Post image by Simon Harrod via Flickr.

About the Author:

Portrait - BewajiJoy Isi Bewaji rants on Facebook and talks on  Her happy place is Manhattan. Her angry place is Lagos.  She thinks “Being Mary Jane” deserves a whole bunch of Emmy Awards. Her latest crush is Trevor Noah.

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Ainehi Edoro is an Assistant Professor of English at the University of Wisconsin-Madison where she teaches African literature. She received her doctorate at Duke University. She is the founder and editor of Brittle Paper and series editor of Ohio University Press’s Modern African Writer’s imprint.

7 Responses to “A Long Way from Home | Joy Isi Bewaji | Fiction” Subscribe

  1. Ijeoma September 26, 2016 at 1:56 am #

    OK, Joy amazing piece. Very poetic. Abstract but vividly captures the musings of a free spirit. I love and more from you please!!

  2. Laide Akin September 26, 2016 at 6:04 am #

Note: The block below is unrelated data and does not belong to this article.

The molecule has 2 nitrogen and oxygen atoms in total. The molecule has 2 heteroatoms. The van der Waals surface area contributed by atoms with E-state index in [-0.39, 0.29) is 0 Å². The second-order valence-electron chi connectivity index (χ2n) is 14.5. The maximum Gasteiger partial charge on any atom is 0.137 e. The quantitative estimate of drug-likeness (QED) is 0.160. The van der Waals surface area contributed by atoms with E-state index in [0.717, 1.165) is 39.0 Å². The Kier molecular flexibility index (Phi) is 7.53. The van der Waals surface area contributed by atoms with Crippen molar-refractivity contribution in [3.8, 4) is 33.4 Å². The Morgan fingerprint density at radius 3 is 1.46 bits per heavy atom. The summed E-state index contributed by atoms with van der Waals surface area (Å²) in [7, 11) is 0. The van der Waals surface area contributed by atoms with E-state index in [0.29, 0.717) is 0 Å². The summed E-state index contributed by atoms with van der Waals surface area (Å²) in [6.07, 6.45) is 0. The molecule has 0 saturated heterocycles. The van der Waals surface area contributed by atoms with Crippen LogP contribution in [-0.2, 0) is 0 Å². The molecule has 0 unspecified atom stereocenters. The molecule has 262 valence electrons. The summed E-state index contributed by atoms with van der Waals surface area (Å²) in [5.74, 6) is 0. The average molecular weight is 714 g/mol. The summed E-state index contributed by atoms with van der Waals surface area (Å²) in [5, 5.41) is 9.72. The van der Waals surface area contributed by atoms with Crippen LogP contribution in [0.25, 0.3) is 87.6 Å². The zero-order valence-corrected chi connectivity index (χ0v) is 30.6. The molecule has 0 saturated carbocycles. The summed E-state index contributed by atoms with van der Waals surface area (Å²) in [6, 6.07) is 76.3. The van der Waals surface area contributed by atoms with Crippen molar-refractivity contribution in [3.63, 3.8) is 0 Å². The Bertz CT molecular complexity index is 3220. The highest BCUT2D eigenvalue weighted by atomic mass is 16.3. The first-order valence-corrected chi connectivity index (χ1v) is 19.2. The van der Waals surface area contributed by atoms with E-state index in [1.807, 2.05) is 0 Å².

The decision of an unfulfilled life. We all would get to a crossroad at a point in our existence.

    Such a beautiful story Joy. I wonder if she went back home or took a walk to the unknown.

  3. Evans Ufeli September 26, 2016 at 9:59 am #

    This is a sober story. I find the imageries colourfully resplendent and greatly appealing.

  4. Deoye Falade September 26, 2016 at 8:32 pm #

    The imagery here is just amazing. Lovely story, this.

  5. Felicia Reevers September 26, 2016 at 10:41 pm #

    Vividly descriptive…and bittersweet. Would love to read more.

  6. Ade September 27, 2016 at 10:56 am #

    Lovely piece
    I really can relate to this


  1. Best Online Reads We Found This Week | Book Lover's Hangout - September 27, 2016

    […] Joy Isi Bewaji writes beautifully of love, woman in flux and emotional and physical journeys in A Long Way From Home    on the Brittle Paper […]